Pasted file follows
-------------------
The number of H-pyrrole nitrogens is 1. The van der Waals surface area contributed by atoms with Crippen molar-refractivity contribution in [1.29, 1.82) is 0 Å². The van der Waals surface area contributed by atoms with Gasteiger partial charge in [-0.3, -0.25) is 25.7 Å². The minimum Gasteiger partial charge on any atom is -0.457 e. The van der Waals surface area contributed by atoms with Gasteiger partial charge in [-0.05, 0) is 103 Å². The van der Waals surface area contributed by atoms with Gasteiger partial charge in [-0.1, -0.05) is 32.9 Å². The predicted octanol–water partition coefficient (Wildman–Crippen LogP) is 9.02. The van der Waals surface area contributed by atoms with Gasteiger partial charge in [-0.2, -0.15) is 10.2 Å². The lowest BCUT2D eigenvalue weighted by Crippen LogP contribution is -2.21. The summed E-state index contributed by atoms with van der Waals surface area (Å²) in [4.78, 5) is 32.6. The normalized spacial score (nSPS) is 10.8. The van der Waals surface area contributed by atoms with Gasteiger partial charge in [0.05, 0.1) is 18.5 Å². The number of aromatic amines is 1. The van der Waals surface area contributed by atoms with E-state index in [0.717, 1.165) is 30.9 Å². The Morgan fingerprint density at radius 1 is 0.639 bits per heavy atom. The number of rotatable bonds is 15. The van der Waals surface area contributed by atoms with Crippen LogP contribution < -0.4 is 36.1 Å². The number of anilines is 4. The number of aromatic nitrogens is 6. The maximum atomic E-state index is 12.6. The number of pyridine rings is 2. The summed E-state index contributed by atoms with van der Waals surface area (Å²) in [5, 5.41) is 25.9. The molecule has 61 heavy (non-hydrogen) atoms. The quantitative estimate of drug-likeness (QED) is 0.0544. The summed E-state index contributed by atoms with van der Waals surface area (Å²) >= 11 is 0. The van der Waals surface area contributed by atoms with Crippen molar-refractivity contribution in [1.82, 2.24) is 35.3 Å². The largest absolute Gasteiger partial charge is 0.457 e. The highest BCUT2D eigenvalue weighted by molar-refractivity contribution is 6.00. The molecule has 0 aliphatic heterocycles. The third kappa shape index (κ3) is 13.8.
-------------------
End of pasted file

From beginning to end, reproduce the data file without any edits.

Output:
The number of H-pyrrole nitrogens is 1. The van der Waals surface area contributed by atoms with Crippen molar-refractivity contribution in [1.29, 1.82) is 0 Å². The van der Waals surface area contributed by atoms with Gasteiger partial charge in [-0.3, -0.25) is 25.7 Å². The minimum Gasteiger partial charge on any atom is -0.457 e. The van der Waals surface area contributed by atoms with Gasteiger partial charge in [-0.05, 0) is 103 Å². The van der Waals surface area contributed by atoms with Gasteiger partial charge in [-0.1, -0.05) is 32.9 Å². The predicted octanol–water partition coefficient (Wildman–Crippen LogP) is 9.02. The van der Waals surface area contributed by atoms with Gasteiger partial charge in [-0.2, -0.15) is 10.2 Å². The lowest BCUT2D eigenvalue weighted by Crippen LogP contribution is -2.21. The summed E-state index contributed by atoms with van der Waals surface area (Å²) in [4.78, 5) is 32.6. The normalized spacial score (nSPS) is 10.8. The van der Waals surface area contributed by atoms with Gasteiger partial charge in [0.05, 0.1) is 18.5 Å². The number of aromatic amines is 1. The van der Waals surface area contributed by atoms with E-state index in [0.717, 1.165) is 30.9 Å². The Morgan fingerprint density at radius 1 is 0.639 bits per heavy atom. The number of rotatable bonds is 15. The van der Waals surface area contributed by atoms with Crippen LogP contribution < -0.4 is 36.1 Å². The number of anilines is 4. The number of aromatic nitrogens is 6. The maximum atomic E-state index is 12.6. The number of pyridine rings is 2. The summed E-state index contributed by atoms with van der Waals surface area (Å²) in [5, 5.41) is 25.9. The molecule has 61 heavy (non-hydrogen) atoms. The quantitative estimate of drug-likeness (QED) is 0.0544. The summed E-state index contributed by atoms with van der Waals surface area (Å²) >= 11 is 0. The van der Waals surface area contributed by atoms with Crippen molar-refractivity contribution in [1.82, 2.24) is 35.3 Å². The largest absolute Gasteiger partial charge is 0.457 e. The highest BCUT2D eigenvalue weighted by molar-refractivity contribution is 6.00. The molecule has 0 aliphatic heterocycles. The third kappa shape index (κ3) is 13.8.